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Publication Briefs

Study Compares VA Care to Community Care for Veterans Receiving Elective Coronary Revascularization

VA supplements its hospitals and clinics with care purchased from community providers. This program, known as Community Care (CC), cost $5.6 billion in 2014 and represents 10% of VA's healthcare budget. Elective coronary revascularization procedures, including percutaneous coronary intervention (PCI) and coronary artery bypass grafting (CABG), accounted for $170 million of CC program costs in 2014. Currently, Veterans are eligible to use CC services if VA cannot provide necessary services due to a lack of available specialists, long wait times, or extraordinary distance from a Veteran's home. This observational study compared access, quality, and cost of elective coronary revascularization procedures between VA and CC hospitals. Access to care was measured as the distance traveled to the hospital that provided the procedure – less the distance to the nearest hospital offering the procedure (VA or CC). Other outcomes measured included 30-day readmission for a cardiac-related diagnosis, 30-day mortality, and costs (for both VA and CC care). Procedures, demographics, and medical comorbidities also were assessed for 13,237 Veterans (younger than age 65) who underwent PCI (79% at VA) and 5,818 Veterans who underwent CABG (84% at VA) between FY2009 and 2011.


  • Compared to CC hospitals, Veterans who underwent PCI in VA hospitals had lower mortality (1.5% vs. 0.65%), lower costs ($22,025 vs. $15,683), and similar readmission rates. Compared to CC hospitals, Veterans who underwent CABG in VA hospitals had similar mortality, similar readmission rates, but higher cost ($55,526 vs. $63,144).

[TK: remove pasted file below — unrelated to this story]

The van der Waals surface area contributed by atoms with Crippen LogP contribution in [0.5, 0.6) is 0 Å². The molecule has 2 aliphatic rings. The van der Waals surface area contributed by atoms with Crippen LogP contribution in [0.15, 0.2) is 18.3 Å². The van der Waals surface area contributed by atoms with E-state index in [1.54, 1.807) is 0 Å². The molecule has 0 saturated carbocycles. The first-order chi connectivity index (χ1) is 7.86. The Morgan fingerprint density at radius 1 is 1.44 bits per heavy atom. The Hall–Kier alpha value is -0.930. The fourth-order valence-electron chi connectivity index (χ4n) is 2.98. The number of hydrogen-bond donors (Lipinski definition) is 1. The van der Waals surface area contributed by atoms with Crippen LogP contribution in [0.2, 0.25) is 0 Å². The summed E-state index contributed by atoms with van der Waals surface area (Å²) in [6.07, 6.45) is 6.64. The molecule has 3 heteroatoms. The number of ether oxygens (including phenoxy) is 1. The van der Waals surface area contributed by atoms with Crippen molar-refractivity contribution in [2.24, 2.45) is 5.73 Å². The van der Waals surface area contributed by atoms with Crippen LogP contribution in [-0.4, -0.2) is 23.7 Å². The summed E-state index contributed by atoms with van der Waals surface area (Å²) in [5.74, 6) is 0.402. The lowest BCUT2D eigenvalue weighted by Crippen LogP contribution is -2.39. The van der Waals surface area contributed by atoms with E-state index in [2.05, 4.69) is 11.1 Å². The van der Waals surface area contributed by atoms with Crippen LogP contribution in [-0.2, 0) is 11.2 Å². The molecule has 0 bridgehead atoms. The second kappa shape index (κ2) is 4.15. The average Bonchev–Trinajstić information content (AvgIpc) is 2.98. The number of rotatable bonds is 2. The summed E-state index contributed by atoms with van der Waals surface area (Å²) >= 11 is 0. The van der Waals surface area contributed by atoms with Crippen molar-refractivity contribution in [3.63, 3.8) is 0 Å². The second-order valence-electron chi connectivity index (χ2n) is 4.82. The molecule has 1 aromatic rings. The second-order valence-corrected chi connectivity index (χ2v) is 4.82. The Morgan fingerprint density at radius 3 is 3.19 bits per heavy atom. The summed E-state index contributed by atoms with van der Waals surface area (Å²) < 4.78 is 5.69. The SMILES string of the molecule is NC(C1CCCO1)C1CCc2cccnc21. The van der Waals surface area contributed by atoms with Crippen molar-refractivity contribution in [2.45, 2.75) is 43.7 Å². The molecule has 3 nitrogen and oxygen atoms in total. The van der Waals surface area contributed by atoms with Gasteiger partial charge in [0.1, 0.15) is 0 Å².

• Compared to VA-only care, Community Care reduced net travel distance for PCI by 54 miles, and CABG by 73 miles, on average. CC care also was associated with significantly lower travel costs – an average of $156 less for PCI and $690 less for CABG.
  • One in five coronary revascularizations for VA patients was performed at CC sites.


  • Findings demonstrate that, on average, Veterans seeking high-quality care with low mortality and readmission rates are well-served by VA. As VA considers expansion of the CC program, ongoing assessments of value and access gains are essential to optimizing outcomes and costs.


  • Mortality in the study sample was a sufficiently rare event that the power to detect differences in the quality of VA and CC care may have been limited.
  • Data only included procedures between 2008 and 2011, and patterns may have changed over time.
  • It is possible that there was undetected referral bias, and that Veterans referred to CC hospitals had elevated risk beyond that represented by the available covariates.

This study was funded by HSR&D (IIR 11-049 and CDP 09-415). Dr. Barnett and Ms. Hong are with HSR&D's Health Economics Resource Center (HERC).

PubMed Logo Barnett P, Hong J, Carey E, Grunwald G, Maddox K, and Maddox T. Comparison of Accessibility, Cost, and Quality of Elective Coronary Revascularization between Veterans Affairs and Community Care Hospitals. JAMA Cardiology. January 3, 2018;e-pub ahead of print.

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HSR requires notification by HSR-funded investigators about all articles accepted for publication. These journal articles are reviewed by HSR and publication briefs or summaries are written for a select number of articles that are then forwarded to VHA Central Office leadership to keep them informed about important findings or information. Articles to be summarized are selected by HSR based on timeliness of the findings, interest of leadership, or potential impact on the organization. Publication briefs are written for only a small number of HSR published articles. Visit the HSR citations database for a complete listing of HSR articles and presentations.

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